The Great Barrier Reef is 1,800 miles long and home to a quarter of the world's ocean species. So it's no wonder that marine biologists, fearing its pollution-driven demise, started freezing corals so they can preserve them for later.
That's right. They're freezing coral sperm and embryonic cells and storing them in a frozen repository. (Does the GBR get paid for sperm donations?) Researchers believe they can make these cells get it on—even 1,000 years from now—in other ecosystems, thereby restoring and repopulating currently endangered coral habitats:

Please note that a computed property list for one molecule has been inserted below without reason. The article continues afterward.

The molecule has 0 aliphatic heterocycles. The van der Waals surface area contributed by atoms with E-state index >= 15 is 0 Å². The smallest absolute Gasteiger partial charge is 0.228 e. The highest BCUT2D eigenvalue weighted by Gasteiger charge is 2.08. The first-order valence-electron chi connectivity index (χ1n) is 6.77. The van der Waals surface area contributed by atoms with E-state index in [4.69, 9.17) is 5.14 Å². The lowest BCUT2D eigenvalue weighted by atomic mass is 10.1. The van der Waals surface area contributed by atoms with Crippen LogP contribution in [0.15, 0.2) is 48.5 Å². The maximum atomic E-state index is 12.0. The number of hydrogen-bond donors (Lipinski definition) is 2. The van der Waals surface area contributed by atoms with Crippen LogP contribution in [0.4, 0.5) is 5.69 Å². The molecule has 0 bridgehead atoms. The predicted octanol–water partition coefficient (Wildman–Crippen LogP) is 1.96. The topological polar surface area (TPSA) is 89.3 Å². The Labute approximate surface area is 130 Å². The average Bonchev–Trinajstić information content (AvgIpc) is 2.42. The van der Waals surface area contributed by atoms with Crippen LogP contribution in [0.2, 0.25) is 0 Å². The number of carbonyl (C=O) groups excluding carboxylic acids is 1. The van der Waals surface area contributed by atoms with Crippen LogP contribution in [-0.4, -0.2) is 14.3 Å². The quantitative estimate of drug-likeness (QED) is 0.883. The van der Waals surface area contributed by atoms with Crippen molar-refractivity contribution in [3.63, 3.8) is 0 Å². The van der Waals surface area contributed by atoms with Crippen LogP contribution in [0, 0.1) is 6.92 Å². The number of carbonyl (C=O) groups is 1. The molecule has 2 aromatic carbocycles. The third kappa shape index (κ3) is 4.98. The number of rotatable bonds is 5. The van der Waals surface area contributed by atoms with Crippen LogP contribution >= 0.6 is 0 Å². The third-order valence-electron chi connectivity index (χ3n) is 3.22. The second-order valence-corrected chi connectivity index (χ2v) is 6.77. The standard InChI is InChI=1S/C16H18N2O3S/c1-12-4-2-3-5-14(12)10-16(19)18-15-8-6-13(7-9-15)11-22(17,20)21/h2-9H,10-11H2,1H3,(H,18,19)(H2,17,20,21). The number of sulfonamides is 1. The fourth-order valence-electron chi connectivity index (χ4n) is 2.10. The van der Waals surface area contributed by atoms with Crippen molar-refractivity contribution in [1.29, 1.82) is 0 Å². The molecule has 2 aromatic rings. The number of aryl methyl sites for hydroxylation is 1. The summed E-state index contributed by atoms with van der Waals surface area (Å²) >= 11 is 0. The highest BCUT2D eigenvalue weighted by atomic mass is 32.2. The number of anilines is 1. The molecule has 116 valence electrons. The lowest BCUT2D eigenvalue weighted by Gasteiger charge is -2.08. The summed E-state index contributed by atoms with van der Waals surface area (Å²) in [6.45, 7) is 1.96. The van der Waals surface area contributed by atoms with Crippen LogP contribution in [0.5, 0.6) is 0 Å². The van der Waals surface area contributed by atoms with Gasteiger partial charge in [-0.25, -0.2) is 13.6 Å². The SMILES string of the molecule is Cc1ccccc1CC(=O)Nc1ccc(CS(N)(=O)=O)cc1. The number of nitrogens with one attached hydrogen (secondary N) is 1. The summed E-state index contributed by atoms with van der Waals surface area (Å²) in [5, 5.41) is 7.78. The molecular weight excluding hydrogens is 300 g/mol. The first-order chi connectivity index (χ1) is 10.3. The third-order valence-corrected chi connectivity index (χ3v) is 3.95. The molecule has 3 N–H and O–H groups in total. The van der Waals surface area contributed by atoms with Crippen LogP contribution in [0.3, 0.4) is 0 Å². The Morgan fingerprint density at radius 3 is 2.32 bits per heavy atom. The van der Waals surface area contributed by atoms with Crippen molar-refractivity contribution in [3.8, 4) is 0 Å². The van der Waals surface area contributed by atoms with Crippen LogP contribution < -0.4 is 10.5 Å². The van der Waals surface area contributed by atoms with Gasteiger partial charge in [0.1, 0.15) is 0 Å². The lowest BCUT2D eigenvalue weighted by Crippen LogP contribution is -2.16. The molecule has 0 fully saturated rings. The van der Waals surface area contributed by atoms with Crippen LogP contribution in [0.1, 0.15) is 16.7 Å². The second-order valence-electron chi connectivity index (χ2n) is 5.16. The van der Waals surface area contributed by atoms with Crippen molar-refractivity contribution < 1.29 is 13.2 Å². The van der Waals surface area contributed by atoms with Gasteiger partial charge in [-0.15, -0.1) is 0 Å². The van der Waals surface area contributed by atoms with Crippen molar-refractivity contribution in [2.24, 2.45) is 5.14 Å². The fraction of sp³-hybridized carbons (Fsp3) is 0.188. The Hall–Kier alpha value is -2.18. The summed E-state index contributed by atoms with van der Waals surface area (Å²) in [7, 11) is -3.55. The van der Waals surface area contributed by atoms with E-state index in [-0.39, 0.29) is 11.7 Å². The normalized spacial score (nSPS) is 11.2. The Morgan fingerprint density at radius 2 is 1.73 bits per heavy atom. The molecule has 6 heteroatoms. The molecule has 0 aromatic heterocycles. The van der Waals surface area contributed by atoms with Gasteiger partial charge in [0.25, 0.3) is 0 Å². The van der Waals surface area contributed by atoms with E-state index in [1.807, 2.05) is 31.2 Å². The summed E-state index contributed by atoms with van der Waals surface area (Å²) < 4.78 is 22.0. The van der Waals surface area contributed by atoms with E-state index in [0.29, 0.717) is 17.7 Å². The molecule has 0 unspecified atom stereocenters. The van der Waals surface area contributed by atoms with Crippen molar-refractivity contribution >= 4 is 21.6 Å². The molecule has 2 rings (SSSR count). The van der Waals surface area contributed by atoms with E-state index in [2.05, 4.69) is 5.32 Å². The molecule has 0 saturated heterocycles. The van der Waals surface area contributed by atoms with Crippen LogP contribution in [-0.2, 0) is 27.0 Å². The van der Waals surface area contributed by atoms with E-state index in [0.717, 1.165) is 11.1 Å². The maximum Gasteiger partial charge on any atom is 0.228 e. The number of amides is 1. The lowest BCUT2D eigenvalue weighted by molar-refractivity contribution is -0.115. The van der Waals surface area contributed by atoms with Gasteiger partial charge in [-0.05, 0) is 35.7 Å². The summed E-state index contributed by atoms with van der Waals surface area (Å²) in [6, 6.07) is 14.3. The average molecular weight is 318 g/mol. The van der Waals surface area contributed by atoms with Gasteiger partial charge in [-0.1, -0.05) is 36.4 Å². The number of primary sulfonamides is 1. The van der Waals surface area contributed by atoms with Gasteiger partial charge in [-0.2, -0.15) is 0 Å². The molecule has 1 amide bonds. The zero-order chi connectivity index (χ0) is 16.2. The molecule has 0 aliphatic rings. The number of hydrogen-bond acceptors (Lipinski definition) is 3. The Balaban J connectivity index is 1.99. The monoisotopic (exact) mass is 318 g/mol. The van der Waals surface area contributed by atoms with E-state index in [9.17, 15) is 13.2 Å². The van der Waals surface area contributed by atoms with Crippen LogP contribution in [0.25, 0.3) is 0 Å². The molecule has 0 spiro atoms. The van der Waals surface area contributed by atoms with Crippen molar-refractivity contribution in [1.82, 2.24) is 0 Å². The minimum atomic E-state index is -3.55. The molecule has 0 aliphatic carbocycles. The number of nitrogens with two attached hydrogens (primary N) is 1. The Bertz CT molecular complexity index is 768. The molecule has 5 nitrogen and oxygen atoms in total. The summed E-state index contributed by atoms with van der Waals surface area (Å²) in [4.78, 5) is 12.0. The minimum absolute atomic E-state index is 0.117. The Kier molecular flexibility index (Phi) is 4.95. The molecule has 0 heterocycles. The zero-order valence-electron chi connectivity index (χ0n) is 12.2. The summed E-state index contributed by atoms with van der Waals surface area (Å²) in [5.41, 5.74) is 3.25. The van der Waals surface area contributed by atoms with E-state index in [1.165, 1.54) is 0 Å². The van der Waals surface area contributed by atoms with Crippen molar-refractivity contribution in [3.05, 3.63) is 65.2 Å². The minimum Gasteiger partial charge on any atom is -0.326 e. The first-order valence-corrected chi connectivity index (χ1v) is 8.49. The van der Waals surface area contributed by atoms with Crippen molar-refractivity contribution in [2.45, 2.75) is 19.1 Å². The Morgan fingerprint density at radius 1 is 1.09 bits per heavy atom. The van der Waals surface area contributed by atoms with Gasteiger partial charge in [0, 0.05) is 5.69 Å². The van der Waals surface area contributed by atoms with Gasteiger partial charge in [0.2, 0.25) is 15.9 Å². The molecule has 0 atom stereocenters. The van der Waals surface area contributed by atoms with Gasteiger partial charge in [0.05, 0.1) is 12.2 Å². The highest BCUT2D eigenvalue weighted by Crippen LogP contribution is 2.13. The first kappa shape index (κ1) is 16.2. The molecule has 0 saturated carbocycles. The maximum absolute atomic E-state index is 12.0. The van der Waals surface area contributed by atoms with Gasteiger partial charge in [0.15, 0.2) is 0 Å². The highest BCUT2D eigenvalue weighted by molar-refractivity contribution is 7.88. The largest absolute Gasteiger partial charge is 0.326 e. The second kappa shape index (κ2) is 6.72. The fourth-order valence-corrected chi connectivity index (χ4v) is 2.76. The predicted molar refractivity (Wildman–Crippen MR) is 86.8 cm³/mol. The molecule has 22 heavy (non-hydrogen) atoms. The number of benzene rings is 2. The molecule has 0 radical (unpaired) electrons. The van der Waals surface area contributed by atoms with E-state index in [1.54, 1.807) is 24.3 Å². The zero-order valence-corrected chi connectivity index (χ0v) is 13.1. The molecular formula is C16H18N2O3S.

Done properly over time, samples of frozen material can be reared and placed back into ecosystems to infuse new genes into natural populations.
And what's causing this marine mayhem? Researches from the Smithsonian and others believe it's because of "increasing acidity of the ocean and the warming temperatures." Now, why would that be? [Smithsonian via Tree Hugger; Image credit: Sarah_Ackerman/FlickrCC]